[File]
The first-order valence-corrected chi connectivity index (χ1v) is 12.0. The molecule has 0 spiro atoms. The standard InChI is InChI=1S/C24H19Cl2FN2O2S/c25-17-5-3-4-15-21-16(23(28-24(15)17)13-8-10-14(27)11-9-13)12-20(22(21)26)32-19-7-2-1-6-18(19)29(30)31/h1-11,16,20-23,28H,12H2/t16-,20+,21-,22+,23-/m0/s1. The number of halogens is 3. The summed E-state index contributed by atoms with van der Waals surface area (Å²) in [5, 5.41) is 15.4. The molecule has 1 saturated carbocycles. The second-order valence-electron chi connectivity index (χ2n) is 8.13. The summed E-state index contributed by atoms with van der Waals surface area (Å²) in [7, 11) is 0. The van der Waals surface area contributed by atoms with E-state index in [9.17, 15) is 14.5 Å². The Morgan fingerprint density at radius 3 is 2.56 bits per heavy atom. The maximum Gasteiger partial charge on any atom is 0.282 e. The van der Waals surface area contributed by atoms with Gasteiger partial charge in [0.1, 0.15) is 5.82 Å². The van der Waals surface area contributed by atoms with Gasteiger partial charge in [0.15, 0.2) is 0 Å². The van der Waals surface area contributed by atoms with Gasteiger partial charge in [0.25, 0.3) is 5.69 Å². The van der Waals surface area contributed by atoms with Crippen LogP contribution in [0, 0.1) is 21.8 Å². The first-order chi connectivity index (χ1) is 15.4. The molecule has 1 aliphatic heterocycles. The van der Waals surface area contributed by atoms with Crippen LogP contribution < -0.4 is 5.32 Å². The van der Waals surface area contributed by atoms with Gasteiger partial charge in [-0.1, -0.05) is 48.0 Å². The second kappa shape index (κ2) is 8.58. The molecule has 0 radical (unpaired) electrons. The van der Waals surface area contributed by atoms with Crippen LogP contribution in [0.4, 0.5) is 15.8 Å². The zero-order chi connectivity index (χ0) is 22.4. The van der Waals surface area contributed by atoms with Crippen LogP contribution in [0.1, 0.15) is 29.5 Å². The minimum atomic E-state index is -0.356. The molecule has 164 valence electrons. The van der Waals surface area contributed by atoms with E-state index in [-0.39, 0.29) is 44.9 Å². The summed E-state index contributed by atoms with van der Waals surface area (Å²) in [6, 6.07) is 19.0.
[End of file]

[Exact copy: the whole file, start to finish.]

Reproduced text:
The first-order valence-corrected chi connectivity index (χ1v) is 12.0. The molecule has 0 spiro atoms. The standard InChI is InChI=1S/C24H19Cl2FN2O2S/c25-17-5-3-4-15-21-16(23(28-24(15)17)13-8-10-14(27)11-9-13)12-20(22(21)26)32-19-7-2-1-6-18(19)29(30)31/h1-11,16,20-23,28H,12H2/t16-,20+,21-,22+,23-/m0/s1. The number of halogens is 3. The summed E-state index contributed by atoms with van der Waals surface area (Å²) in [5, 5.41) is 15.4. The molecule has 1 saturated carbocycles. The second-order valence-electron chi connectivity index (χ2n) is 8.13. The summed E-state index contributed by atoms with van der Waals surface area (Å²) in [7, 11) is 0. The van der Waals surface area contributed by atoms with E-state index in [9.17, 15) is 14.5 Å². The Morgan fingerprint density at radius 3 is 2.56 bits per heavy atom. The maximum Gasteiger partial charge on any atom is 0.282 e. The van der Waals surface area contributed by atoms with Gasteiger partial charge in [0.1, 0.15) is 5.82 Å². The van der Waals surface area contributed by atoms with Gasteiger partial charge in [0.15, 0.2) is 0 Å². The van der Waals surface area contributed by atoms with Gasteiger partial charge in [0.25, 0.3) is 5.69 Å². The van der Waals surface area contributed by atoms with Crippen LogP contribution in [0, 0.1) is 21.8 Å². The first-order chi connectivity index (χ1) is 15.4. The molecule has 1 aliphatic heterocycles. The van der Waals surface area contributed by atoms with Crippen LogP contribution < -0.4 is 5.32 Å². The van der Waals surface area contributed by atoms with Gasteiger partial charge in [-0.1, -0.05) is 48.0 Å². The second kappa shape index (κ2) is 8.58. The molecule has 0 radical (unpaired) electrons. The van der Waals surface area contributed by atoms with Crippen LogP contribution in [0.4, 0.5) is 15.8 Å². The zero-order chi connectivity index (χ0) is 22.4. The van der Waals surface area contributed by atoms with Crippen LogP contribution in [0.1, 0.15) is 29.5 Å². The minimum atomic E-state index is -0.356. The molecule has 164 valence electrons. The van der Waals surface area contributed by atoms with E-state index in [-0.39, 0.29) is 44.9 Å². The summed E-state index contributed by atoms with van der Waals surface area (Å²) in [6, 6.07) is 19.0.